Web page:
UK, week 1

Back in December 2016, Amy and our middle daughter Emily began making plans for our Summer 2017 travels, with the main criteria being that we go overseas. Thanks to Scott’s Cheap Flights, they discovered round trip flights to London for less than half of last year’s Hawaii flights, so we all agreed this was the place to go. The next few posts will document Amy’s and Em’s fastidious planning, and our resultant family travels abroad.


We started on Sunday with a bus trip from Indy to Chicago…

…and then a subway from downtown Chicago…

…to Chicago O’Hare International Airport:

So, about Amy: she broke her foot 3 days prior to our departure. This turned out to be the best travel hack ever, however, as we were whisked past the commoners through security and got to board our plane early. If you ever want the VIP treatment at the airport, just show up with a cast and crutches. (If you need to stay honest, go ahead and break your foot).

Everyone was very excited about flying on a 747, so I didn’t have the heart to tell them this heavy beast would never fly:

But fly it did, and 6 hours later we were looking over the cheery, sun-soaked city of London:

So…how hard could driving in the UK be?

Turns out it’s really hard to undo three decades of American driving experience, but each day is getting better. What at first felt overtly suicidal has settled into a manageable discomfort.

Most of us had gotten only a couple hours of sleep on the plane, but it was morning in London — we still had the whole day ahead of us. Our first stop of the trip was in the town of Oxford:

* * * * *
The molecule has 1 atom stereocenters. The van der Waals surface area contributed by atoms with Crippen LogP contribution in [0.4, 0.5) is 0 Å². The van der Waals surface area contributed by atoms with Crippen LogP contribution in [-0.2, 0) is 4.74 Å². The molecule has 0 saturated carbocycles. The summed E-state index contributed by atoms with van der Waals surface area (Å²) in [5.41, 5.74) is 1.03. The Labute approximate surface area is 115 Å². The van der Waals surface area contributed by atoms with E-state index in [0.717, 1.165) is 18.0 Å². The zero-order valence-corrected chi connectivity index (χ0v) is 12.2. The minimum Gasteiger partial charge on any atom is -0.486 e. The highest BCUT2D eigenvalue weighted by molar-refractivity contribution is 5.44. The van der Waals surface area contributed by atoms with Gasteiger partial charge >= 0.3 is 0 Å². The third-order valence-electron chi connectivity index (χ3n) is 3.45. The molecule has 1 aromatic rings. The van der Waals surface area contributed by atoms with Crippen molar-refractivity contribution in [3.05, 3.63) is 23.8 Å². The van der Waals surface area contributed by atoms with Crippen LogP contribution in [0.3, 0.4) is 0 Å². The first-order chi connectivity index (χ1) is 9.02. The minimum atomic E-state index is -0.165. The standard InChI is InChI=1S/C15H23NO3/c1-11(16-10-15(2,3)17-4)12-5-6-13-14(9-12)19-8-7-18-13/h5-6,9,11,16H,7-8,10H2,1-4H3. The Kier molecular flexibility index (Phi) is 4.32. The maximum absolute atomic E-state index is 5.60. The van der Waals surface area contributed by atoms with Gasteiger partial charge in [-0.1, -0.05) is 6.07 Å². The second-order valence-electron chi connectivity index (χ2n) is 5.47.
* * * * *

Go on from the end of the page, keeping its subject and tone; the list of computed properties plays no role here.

After Oxford we visited the infamous Stonehenge. It was a strange mixture of awe (seeing something so iconic) and humor (thinking of the Stonehenge scene from Spinal Tap.)

At the end of the day we made our way to our first Air B&B in Tedburn St. Mary where we’d spend the next 3 nights.

Tedburn St. Mary is pretty small town; this is the main strip:

But there are two pubs and a little grocery store where we scrounged up enough food for dinner that evening:

The next morning, Amy and I went to a larger grocery store to stock up on food for the next few days:

I thought I’d try a little local breakfast fare. PSA #1: If you try Weetabix, go easy on the milk else it will turn into a soupy mess.

The next day we set out on a driving tour of Dartmoor National Park. This was a random break in the hedgerow along the road where we could admire the rolling English countryside.

About the roads of Dartmoor…


Many of these roads are only the width of one small car, yet they are two-way. And the speed limit is 60 mph. There’s an ever-so-slight bulge in the road every 1/8th mile or so to allow cars traveling in opposite directions to negotiate a pass. So when on-coming vehicles encounter one another, the drivers have to figure out who should back up to the nearest bulge in the road.

Me backing up to the nearest bulge in the road:

We eventually came upon the town of Chagford and stopped to take a look around: